ACTUAL CASE HISTORY: Thomas, 51, was the Chief Operating Officer of a New England-based manufacturer of electronic switches used primarily in the defense industry. He’d been recruited to the position three years earlier from a large defense contractor that was a large customer of the company. Though the company was publicly owned, with its shares traded on a major exchange, most of the company’s stock rested in the hands of the grandchildren of the company’s original founder.
Prodded by the grandchildren, who felt their holdings were underachieving, the company’s Board of Directors retained an investment banking firm to consider various “strategic alternatives.” To Thomas, the future was pretty clear: the company would likely be merged with a larger competitor, or sold to a more diversified defense contractor. And he knew, too, that with a change in the ownership or control of the company, it was likely he’d be either replaced or his role would be severely diminished.
Thomas wasn’t too concerned about his own situation, though, because his employment contract contained a “Change of Control” (commonly referred to as “COC”) provision that provided that, should the company be sold or otherwise experience a major change in its ownership, control or Board composition, he would be entitled to receive a generous separation package including two years’ severance pay, full benefits, and immediate vesting of his considerable stock options. That package would permit him to consider his next career move without concern for his family’s financial well-being. Though he saw nothing to be concerned about, Thomas nevertheless consulted us to have his employment contract reviewed, with particular focus on the intricacies of his “Change of Control” provision.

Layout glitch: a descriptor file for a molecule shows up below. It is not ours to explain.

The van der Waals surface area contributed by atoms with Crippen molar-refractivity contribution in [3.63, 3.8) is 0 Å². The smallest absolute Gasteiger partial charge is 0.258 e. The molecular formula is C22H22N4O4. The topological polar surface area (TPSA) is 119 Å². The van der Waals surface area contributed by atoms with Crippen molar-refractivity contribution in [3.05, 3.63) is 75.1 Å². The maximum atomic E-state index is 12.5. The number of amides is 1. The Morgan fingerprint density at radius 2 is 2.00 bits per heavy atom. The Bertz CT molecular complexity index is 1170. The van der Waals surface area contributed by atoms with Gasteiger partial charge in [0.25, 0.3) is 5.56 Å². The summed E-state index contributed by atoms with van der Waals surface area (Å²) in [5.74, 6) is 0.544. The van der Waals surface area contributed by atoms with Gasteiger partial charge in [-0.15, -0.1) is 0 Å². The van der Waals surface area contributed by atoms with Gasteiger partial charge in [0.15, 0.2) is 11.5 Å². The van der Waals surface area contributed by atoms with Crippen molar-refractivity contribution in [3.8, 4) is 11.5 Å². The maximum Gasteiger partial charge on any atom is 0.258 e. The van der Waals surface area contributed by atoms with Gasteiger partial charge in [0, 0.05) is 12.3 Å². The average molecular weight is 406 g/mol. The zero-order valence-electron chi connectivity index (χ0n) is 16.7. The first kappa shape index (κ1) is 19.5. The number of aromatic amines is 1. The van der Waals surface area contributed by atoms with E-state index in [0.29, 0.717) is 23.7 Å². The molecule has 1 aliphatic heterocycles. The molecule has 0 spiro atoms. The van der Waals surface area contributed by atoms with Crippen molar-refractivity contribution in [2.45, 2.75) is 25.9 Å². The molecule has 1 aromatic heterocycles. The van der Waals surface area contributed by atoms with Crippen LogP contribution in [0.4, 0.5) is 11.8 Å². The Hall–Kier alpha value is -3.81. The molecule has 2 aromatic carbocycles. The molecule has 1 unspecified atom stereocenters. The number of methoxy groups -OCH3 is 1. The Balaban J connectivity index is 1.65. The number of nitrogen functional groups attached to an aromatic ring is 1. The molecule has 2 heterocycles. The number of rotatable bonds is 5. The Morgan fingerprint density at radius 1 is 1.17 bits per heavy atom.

It was a good thing he did, for the convoluted manner in which his contract was drafted hid certain potential pitfalls; in fact, Thomas’s COC provision did not provide him with the protections he thought it did. First, it defined a Change Of Control very narrowly; we reviewed with Thomas the many other types of corporate transactions that might take place, some of which were not covered by his contract provision. Second, our review revealed that his COC protections were not triggered by mere Change Of Control, as Thomas thought, but required, in addition, the occurrence of a second event, as well, from a list that included his termination, a reduction in his compensation, a decrease in his overall responsibilities, and a relocation of his primary office. Third, the second “triggering” event had to take place within six months of the initial Change Of Control.